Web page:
Nicholas Terry and Black Propaganda

In his contribution to the holocaust controversies manifesto, Nicholas Terry makes (p. 43) a big fuss over the somewhat loose use of the term “black propaganda” which has been made in some revisionist works. The objection seems rather pointless, given that the writings of Mattogno, Graf, and Kues were written in and translated into multiple languages, causing an inevitable variability in terminology. As long as the meaning of a term is clear in the context it is used, why quibble about the “correct” technical meaning? In any event, Terry is hoist by his own petard on this issue, as his own writing displays a poor understanding of the use of the term ‘black propaganda’. Terry gives the definition “Black propaganda is propaganda purporting to come from the enemy side.” In the definitions to which Terry is appealing, propaganda is divided into white, gray, and black, according to whether it declares its origin, obscures its origin, or falsifies its origin. Terry’s interpretation that “falsifies its origin” must mean “purports to come from the enemy side” is exceedingly narrow, even within this framework. Moreover, in the context of the second world war, the classifications given were not generally quite so refined. Consider this header from a file of the British Political Warfare Executive (PWE):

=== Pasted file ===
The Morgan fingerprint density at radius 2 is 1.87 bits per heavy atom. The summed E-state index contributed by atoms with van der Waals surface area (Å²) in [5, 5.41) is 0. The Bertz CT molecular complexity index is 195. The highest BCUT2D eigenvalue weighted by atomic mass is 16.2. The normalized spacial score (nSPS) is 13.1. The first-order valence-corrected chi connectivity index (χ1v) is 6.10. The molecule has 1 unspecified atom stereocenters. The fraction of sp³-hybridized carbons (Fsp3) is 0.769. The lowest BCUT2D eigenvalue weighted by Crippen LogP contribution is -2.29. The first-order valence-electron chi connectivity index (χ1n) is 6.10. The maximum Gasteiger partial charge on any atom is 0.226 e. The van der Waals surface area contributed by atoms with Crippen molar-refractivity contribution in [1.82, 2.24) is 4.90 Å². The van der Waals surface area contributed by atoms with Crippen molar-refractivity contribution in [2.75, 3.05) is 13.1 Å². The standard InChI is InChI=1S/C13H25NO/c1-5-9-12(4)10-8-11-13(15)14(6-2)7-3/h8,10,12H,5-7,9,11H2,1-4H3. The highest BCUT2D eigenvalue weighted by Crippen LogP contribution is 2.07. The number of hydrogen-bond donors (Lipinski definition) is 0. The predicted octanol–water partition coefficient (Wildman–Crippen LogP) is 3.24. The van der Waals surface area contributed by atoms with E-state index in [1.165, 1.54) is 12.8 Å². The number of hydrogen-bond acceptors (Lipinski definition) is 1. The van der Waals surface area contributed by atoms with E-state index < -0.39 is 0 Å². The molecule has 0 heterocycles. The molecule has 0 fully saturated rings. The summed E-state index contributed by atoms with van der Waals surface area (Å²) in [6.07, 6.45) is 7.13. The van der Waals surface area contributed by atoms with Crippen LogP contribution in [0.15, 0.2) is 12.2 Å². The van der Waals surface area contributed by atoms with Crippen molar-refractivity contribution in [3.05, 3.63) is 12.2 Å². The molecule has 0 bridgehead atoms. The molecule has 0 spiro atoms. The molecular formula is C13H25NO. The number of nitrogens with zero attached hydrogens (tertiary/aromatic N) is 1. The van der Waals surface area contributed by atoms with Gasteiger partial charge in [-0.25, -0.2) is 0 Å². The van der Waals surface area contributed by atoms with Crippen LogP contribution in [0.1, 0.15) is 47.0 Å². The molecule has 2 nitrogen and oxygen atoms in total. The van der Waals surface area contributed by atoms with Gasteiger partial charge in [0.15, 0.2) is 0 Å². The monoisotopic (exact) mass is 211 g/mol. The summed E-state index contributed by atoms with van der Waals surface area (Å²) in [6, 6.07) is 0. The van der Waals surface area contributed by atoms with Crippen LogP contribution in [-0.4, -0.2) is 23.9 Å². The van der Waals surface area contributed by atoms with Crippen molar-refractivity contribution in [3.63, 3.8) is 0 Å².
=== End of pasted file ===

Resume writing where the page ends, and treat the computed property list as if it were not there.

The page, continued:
Does this header introduce materials exclusively consisting of “propaganda purporting to come from the enemy side”? Not in the slightest. Its contents might be said to encompass the categories of both black and gray propaganda, in the sense of the terms given above. That is to say, anything which did not declare its origin as allied propaganda could be fit in the “black propaganda” category. The term “underground propaganda” is also used in PWE documents as an alternative to “black propaganda”. One might define both terms as meaning “clandestine propaganda”, i.e. propaganda which does not reveal its identity as propaganda. This usage is in sharp contradiction with Terry’s narrow and dogmatic definition. Thus, Nicholas Terry’s attack concerning the use of the term ‘black propaganda’ rests on his misunderstanding of how the term was used during the second world war.

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